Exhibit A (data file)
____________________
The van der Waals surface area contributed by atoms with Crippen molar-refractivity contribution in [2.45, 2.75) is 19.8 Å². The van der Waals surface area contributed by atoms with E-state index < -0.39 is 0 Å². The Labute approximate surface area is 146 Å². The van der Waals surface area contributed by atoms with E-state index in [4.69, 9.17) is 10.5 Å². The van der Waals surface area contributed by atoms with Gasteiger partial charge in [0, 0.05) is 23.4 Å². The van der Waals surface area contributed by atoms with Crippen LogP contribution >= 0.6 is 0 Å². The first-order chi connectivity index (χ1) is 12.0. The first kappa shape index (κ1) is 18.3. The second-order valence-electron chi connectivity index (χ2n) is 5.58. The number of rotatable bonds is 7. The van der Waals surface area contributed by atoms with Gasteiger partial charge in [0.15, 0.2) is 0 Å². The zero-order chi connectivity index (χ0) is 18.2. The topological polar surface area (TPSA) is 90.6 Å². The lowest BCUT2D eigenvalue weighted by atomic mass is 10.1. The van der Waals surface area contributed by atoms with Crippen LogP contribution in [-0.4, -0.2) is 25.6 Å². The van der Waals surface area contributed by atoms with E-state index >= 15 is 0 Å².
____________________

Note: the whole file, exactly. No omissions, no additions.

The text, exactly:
The van der Waals surface area contributed by atoms with Crippen molar-refractivity contribution in [2.45, 2.75) is 19.8 Å². The van der Waals surface area contributed by atoms with E-state index < -0.39 is 0 Å². The Labute approximate surface area is 146 Å². The van der Waals surface area contributed by atoms with E-state index in [4.69, 9.17) is 10.5 Å². The van der Waals surface area contributed by atoms with Gasteiger partial charge in [0, 0.05) is 23.4 Å². The van der Waals surface area contributed by atoms with Crippen LogP contribution >= 0.6 is 0 Å². The first-order chi connectivity index (χ1) is 12.0. The first kappa shape index (κ1) is 18.3. The second-order valence-electron chi connectivity index (χ2n) is 5.58. The number of rotatable bonds is 7. The van der Waals surface area contributed by atoms with Gasteiger partial charge in [0.15, 0.2) is 0 Å². The zero-order chi connectivity index (χ0) is 18.2. The topological polar surface area (TPSA) is 90.6 Å². The lowest BCUT2D eigenvalue weighted by atomic mass is 10.1. The van der Waals surface area contributed by atoms with Crippen LogP contribution in [-0.4, -0.2) is 25.6 Å². The van der Waals surface area contributed by atoms with E-state index >= 15 is 0 Å².